Is there one method of payment that is preferable over the others? What about when it comes to daily purchases or bill payments? What about when shopping online or for large purchases?

The answer depends on, well, a lot of things. It depends on your personal financial situation and budget style. There are also a few bad habits you will want to be on the watch for. Here is a rundown of the good and the bad when it comes to each method of payment. In the end, it’s up to you to work out the best combination for your lifestyle.

 

CASH

Cash is an old-time favourite. However, our society is so card-friendly these days, it is possible to find yourself up a creek without a paddle if you don’t have a back-up plan. Add to that the complications and preventions in place due to the pandemic and cash transactions are even rarer. There is one situation that paying with cash truly comes in handy, and one main reason it can be a disaster to your financial health.

  • Cash Pro | The genius aspect of paying with cash is directly linked to the envelope method of budgeting. Paying with cards can be deceiving, and one can quickly go over-budget. If, however, you put the envelope method into place, you can rest assured that you will never go over-budget, at least not accidentally. What is the envelope method?

    Essentially, how it works is that you set a limited budget for your expenses. Each category of spending gets its own envelope, and you place the total amount in cash for the month in it. For example, if your budget allows $50 a month for eating out, you put $50 in an envelope marked TAKE OUT. Once you run out, you are done spending in that category. It also enables you to be more conscious of how much you spend and on what.

  • Cash Con | There’s a reason the saying, “money burns a hole in one’s pocket,” is so relatable. Merely having cash on hand, in one’s pocket, in one’s wallet, purse, car console, or what have you is enough to encourage spending. How often do you look down at the change in your car and think, perfect for a coffee! And how often does that one coffee turn into a coffee and a muffin, and maybe even more? What about if you’ve ever walked past a store window and thought, don’t need but I sure would love it…and don’t I happen to have that exact amount in my pocket?!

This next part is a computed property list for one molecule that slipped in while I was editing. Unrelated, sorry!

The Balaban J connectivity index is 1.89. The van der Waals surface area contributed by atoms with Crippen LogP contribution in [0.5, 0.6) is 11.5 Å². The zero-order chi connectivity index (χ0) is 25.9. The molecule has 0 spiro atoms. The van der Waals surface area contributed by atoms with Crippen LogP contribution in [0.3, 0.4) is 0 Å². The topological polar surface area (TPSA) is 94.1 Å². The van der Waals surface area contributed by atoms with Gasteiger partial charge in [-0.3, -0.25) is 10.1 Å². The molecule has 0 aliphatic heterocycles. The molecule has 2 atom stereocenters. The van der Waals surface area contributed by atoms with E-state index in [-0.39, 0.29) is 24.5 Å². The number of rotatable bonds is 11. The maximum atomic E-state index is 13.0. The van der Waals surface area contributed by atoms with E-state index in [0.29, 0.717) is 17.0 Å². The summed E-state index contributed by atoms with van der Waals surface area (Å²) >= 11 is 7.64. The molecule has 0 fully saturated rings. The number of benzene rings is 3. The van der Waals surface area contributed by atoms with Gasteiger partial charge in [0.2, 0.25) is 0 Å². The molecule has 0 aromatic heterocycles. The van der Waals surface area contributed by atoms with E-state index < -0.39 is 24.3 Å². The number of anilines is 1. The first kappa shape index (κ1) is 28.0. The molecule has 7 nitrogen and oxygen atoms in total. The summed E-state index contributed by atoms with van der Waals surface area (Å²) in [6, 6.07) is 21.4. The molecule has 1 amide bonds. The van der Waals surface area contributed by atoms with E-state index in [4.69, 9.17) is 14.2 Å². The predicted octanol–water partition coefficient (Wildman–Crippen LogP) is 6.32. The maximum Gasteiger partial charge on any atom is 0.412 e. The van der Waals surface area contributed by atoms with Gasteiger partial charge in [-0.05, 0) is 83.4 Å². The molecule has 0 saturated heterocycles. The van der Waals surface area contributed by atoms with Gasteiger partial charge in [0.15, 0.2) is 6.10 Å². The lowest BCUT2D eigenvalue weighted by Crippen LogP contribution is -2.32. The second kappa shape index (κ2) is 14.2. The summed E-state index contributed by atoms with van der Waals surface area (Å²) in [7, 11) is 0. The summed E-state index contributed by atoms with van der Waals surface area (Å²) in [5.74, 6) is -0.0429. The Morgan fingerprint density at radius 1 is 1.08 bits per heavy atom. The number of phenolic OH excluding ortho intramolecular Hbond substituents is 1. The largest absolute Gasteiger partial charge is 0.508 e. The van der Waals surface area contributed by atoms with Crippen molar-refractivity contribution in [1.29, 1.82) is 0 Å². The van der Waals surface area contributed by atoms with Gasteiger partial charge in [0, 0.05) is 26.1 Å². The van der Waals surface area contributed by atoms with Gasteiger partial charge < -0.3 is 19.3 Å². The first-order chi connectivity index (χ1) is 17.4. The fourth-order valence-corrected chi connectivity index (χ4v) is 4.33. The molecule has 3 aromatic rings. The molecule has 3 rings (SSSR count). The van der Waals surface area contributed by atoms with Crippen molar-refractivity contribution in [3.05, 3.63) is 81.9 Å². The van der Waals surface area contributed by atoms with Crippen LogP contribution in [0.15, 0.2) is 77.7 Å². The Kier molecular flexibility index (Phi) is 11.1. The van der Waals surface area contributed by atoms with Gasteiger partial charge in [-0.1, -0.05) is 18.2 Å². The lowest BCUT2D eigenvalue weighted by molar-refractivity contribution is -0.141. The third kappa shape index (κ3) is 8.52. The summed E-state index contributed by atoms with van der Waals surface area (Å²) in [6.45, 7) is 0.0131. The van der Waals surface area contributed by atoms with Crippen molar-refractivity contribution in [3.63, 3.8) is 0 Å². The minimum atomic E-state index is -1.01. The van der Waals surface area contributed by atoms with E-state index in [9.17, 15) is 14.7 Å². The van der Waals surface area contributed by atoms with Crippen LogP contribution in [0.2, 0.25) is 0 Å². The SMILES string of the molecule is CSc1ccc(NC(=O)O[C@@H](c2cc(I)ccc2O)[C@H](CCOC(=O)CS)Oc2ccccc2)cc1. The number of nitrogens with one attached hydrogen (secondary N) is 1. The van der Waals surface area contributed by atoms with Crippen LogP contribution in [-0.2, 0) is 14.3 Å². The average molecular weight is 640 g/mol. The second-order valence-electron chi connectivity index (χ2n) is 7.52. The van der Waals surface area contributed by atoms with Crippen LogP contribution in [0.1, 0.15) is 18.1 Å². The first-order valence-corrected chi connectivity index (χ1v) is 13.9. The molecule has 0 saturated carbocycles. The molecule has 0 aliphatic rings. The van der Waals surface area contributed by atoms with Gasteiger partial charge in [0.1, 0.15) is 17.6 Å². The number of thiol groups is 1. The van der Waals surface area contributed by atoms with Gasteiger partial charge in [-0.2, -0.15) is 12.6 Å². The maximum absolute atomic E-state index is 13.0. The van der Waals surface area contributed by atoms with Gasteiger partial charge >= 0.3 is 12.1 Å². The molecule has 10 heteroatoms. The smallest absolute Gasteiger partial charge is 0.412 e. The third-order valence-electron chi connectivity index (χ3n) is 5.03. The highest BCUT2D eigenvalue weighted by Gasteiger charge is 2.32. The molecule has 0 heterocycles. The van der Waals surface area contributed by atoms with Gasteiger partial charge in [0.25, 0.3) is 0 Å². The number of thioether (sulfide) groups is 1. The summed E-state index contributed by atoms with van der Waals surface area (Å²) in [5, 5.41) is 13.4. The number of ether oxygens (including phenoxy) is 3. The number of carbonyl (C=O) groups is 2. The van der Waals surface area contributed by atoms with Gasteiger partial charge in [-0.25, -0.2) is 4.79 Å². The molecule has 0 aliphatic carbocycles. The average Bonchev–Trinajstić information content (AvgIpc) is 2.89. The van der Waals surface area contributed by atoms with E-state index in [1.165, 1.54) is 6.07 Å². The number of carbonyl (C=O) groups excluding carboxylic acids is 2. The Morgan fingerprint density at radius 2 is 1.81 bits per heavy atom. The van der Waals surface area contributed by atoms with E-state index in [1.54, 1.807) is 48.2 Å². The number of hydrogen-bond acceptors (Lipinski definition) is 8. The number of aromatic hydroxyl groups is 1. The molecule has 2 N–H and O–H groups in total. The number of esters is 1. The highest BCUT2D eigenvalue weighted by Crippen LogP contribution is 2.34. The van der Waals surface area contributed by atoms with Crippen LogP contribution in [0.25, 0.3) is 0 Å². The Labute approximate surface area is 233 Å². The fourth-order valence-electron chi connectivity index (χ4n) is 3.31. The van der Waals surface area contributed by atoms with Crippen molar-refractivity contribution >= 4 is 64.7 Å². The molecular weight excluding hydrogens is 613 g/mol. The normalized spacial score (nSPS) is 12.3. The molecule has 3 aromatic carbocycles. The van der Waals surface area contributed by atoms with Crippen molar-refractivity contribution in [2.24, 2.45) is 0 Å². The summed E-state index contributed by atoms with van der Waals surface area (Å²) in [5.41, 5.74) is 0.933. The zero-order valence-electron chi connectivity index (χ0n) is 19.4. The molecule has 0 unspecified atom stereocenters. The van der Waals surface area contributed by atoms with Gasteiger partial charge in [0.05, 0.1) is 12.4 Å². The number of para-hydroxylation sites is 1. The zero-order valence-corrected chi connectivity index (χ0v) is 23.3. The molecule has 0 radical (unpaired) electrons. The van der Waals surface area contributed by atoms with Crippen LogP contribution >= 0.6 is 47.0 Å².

While cash can be great for increasing your awareness of your spending, you will want to be sure that you don’t counteract the good with convenient, unnecessary purchases.

 

DEBIT

Debit transactions accounted for the majority of card transactions in 2020. This comes as no surprise, as the younger generations are not in the habit of frequenting their banks for weekly withdrawals. Debit is quick and easy; tap your card, and you’re done! Since the card is linked to your actual money, many official departments like the license bureau or tax agency will accept it as a payment method, whereas they would not take credit. Like alternative methods of payment, debit has its pros and cons. There is a genuinely positive aspect to using debit and a con that increases as technology advances.

  • Debit Pro | The great thing about debit is that it is the convenience of a card payment, without the danger of using credit, aka money you don’t have. Debit works great with popular mobile banking and budget apps, as the transactions are usually instantaneous, and therefore your spending is easy to track and keep an eye on. While online transactions used to be limited to credit cards, you can now use your debit card to pay for your purchases on most sites. Just be sure to check your account regularly to avoid going into an overdraft.
  • Debit Con | The con of debit really comes down to how you use it. Just because you have the money in your account doesn’t necessarily mean you should be spending it. As technology advances and we start relying more and more on pay pass, especially using our phones, the literal act of paying for something becomes more and more abstract. If you tap your phone for whatever you want but never check in on the account, you can quickly drain your account without notice.